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A joint statement from the two countries said: “Today Ghana and the UK are pleased to announce that they have finalised negotiations on a new Interim Ghana-UK Trade Partnership Agreement. This Agreement will provide for duty free and quota free access for Ghana to the UK market and preferential tariff reductions for UK exporters to the Ghanaian market.
“The Agreement will enter into effect following the completion of relevant internal procedures required in both Ghana and the UK.”
It comes after negotiators finalised the outline of a deal on December 31.
Since then both sides have been working to come to an agreement on the finer details of the pact.
Ms Truss’s department has signed more than 60 trade deals over the past 18 months, more than any country has ever achieved within the same time period.
“They should both be around Easter, maybe earlier if it goes well.”
Speaking to City AM, the official said negotiations with New Zealand and Australia were “neck and neck”.
A Department of International Trade spokesman said: “We are committed to securing ambitious free trade deals with Australia and New Zealand as soon as possible, harnessing the opportunity to negotiate high-quality and innovative trade agreements with like-minded, liberal trading nations.”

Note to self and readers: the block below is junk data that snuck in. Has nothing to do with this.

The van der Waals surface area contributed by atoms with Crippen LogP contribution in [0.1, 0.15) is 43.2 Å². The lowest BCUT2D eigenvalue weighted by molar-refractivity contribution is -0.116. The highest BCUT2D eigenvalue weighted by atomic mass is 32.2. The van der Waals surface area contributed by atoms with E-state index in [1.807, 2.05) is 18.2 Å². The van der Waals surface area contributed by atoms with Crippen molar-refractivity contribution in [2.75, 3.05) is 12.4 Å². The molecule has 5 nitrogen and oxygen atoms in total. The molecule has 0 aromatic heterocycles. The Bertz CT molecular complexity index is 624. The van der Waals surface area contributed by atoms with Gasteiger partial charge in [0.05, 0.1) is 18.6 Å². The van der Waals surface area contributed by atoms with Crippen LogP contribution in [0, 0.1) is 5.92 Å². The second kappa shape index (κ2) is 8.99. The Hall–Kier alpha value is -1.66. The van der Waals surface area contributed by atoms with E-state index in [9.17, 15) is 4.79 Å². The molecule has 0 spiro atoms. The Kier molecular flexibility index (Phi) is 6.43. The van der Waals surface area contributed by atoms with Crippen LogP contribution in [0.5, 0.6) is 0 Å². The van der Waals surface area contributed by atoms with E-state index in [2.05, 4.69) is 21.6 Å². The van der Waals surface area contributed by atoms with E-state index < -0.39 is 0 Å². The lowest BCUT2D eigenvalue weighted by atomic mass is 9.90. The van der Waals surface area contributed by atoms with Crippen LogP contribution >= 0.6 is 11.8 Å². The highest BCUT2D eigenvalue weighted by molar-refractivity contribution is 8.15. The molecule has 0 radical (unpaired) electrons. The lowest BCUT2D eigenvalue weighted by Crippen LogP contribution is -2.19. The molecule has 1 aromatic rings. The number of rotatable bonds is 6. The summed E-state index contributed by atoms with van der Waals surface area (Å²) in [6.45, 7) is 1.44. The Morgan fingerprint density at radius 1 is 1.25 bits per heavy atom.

Last week the UK also formally put forward a request to join the Comprehensive and Progressive Agreement for Trans-Pacific Partnership (CPTPP).
Prime Minister Boris Johnson has put the UK’s accession to the group at the heart of plans for trade in 2021.
CPTPP is a free-trade agreement between 11 countries centred around the Pacific Rim.
Canada, Mexico, Peru, Chile, New Zealand, Australia, Brunei, Singapore, Malaysia, Vietnam and Japan are all part of the group.
Mr Johnson said last week: “One year after our departure for the EU we are forging new partnerships that will bring enormous economic benefits for the people of Britain.
“Applying to be the first new country to join the CPTPP demonstrates our ambition to do business on the best terms with our friends and partners all over the world and be an enthusiastic champion of global free trade.”